Roscoe, Althea, and I arrive at The Atlas Performing Arts Center for Arts around 6:30 pm. Usually I arrive earlier for the tech check, but because of the visit to the Washington Nationals Youth Academy, we’re running late. This is perhaps our most important screening of the Tour, certainly the most high profile. It’s a great honor that Congresswoman Barbara Lee – Oakland, California’s beloved and respected representative in Congress – has agreed to introduce the film; Congresswoman Lee’s appearance is one of the reasons Coach Bryant flew across the country for the DC screening.  No member of Congress has visited Cuba as often at Congresswoman Lee, nor worked as tirelessly for the establishment of diplomatic relations between the U.S. and Cuba than Congresswoman Lee. She has also championed the cause of low income, inner city residents – especially in her district in Oakland, California where most of Ghost Town to Havana takes place. Congresswoman Lee supported the film early on, even writing to the Office of Foreign Assets Control in the U.S. Treasury Department, advocating that OFAC approve our application for a license for Coach Bryant’s team to travel to Cuba to play a Centro Habana team.   We can’t think of anyone more perfect to introduce the film than Congresswoman Barbara Lee.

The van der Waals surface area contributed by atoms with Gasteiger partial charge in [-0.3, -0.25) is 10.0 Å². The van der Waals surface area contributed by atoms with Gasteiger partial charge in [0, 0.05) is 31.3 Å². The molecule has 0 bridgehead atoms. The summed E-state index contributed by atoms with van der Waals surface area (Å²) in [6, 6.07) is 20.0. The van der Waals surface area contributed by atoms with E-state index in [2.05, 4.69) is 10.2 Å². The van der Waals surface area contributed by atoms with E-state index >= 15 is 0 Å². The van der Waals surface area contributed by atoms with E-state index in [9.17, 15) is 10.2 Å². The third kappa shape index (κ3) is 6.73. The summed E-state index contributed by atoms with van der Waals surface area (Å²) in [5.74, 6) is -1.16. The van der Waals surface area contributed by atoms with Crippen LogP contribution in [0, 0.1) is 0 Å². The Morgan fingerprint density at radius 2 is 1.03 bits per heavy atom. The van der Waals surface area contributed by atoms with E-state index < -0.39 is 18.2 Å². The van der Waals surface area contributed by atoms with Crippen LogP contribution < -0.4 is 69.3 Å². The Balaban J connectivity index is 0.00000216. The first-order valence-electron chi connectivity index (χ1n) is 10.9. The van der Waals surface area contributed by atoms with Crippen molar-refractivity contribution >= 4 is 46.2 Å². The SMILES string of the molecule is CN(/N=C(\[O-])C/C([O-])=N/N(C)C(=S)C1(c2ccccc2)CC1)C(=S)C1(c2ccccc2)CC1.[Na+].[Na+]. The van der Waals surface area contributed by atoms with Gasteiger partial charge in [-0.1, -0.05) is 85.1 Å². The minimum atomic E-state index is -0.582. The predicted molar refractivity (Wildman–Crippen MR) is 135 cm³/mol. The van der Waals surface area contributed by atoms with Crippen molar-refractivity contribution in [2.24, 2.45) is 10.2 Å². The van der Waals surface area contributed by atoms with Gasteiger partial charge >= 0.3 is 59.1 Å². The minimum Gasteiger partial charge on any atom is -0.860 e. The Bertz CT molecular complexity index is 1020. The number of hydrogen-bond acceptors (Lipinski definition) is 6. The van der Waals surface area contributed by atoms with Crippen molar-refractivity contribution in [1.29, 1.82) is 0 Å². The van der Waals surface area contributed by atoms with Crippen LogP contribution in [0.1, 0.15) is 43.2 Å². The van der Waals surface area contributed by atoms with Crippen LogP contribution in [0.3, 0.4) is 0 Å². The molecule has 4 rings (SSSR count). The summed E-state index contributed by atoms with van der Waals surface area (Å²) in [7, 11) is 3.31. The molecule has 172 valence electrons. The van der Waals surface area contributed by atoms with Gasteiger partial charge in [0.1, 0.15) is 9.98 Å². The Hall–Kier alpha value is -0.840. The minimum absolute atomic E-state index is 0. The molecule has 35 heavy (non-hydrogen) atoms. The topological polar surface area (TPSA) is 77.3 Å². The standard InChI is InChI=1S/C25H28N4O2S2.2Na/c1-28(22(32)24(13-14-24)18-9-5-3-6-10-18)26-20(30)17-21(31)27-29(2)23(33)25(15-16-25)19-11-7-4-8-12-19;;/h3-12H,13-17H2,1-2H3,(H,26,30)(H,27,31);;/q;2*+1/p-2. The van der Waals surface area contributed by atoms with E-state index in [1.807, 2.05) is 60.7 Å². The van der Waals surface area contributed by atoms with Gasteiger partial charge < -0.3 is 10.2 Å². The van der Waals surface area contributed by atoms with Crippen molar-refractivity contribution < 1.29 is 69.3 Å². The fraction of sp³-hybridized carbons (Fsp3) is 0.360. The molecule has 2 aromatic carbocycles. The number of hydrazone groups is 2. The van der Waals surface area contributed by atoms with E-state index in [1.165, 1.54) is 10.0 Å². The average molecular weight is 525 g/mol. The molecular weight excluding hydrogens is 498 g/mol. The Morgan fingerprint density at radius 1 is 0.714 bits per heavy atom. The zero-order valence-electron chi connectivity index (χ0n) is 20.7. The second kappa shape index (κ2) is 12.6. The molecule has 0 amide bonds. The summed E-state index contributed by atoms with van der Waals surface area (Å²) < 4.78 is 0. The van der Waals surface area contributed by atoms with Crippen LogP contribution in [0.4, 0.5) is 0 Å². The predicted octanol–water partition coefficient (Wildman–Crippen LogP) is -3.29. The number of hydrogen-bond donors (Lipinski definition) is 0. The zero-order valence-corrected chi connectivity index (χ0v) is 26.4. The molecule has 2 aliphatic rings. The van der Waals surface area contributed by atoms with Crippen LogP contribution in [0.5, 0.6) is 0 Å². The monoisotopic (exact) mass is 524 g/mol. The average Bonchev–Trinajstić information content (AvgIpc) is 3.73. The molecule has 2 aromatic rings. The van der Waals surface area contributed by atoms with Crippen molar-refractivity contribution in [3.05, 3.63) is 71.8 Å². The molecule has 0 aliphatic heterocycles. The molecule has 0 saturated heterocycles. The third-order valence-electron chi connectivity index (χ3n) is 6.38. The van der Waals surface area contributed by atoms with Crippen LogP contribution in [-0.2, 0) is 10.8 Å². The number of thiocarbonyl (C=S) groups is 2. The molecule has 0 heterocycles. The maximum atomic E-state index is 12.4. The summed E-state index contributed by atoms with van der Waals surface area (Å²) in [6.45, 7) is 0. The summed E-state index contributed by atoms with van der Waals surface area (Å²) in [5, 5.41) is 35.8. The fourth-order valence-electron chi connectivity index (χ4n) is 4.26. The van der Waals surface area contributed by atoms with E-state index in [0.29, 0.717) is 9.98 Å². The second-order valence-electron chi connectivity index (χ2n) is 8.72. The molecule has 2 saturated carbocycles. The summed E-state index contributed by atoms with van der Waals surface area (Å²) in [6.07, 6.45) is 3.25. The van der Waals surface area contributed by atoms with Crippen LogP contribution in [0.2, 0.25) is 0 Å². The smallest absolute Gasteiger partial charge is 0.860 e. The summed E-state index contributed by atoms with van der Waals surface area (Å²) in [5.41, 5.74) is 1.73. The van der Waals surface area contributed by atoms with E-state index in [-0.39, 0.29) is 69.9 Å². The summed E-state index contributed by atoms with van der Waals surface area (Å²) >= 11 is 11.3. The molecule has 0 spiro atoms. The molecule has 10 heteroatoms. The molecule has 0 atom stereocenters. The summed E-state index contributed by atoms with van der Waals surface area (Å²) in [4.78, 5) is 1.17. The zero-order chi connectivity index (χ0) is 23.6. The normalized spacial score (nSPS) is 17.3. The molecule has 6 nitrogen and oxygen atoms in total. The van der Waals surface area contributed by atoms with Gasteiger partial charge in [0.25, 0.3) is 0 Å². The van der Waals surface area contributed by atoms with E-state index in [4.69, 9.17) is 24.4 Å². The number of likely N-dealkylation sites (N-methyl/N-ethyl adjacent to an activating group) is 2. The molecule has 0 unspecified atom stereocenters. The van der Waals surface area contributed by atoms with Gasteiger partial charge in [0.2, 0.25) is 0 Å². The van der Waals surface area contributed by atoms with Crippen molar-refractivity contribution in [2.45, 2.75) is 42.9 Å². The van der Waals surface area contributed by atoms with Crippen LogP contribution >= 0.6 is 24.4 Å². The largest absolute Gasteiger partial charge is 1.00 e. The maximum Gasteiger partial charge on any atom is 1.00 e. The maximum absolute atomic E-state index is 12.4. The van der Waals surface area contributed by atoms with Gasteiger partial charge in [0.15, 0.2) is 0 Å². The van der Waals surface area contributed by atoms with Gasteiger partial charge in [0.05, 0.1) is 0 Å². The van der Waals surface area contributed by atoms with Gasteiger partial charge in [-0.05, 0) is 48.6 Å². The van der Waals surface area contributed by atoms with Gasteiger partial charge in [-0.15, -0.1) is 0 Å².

PIC08 Screening #5_ Panel at DC screening_ Emily Mendrala, Executive Director, Center for Democracy in the Americas, Doug Yeuell, Atlas Performing Arts Center, Executive Director, Miguel

Panel at DC screening: (l-r) Emily Mendrala, Executive Director, Center for Democracy in the Americas, Doug Yeuell, Atlas Performing Arts Center, Executive Director, Miguel Fraga, First Secretary, Cuban Embassy, Tommy Goodman, Executive Director, Caribbean Educational & Baseball Foundation, Filmmaker Eugene Corr, Coach Roscoe Bryant, and Charlie Sperduto, Manager, Baseball Operations for the Nationals Youth Baseball Academy

Doug Yeuell, Executive Director of the Atlas, has put together a superstar panel for after the screening: First Secretary Miguel Fraga of the Cuban Embassy, Emily Mendrala, Executive Director of the Center for Democracy in the Americas, Tommy Goodman (Caribbean Educational and Baseball Foundation).  Coach Roscoe Bryant, an inspirational speaker, and myself round out the panel.  We feel honored to be among such fine company. It seems right that in our nation’s capitol, the focus of the panel discussion will be on Cuba/American relations more than “Pay to Play” issue that dominates the after screening conversation in most other cities.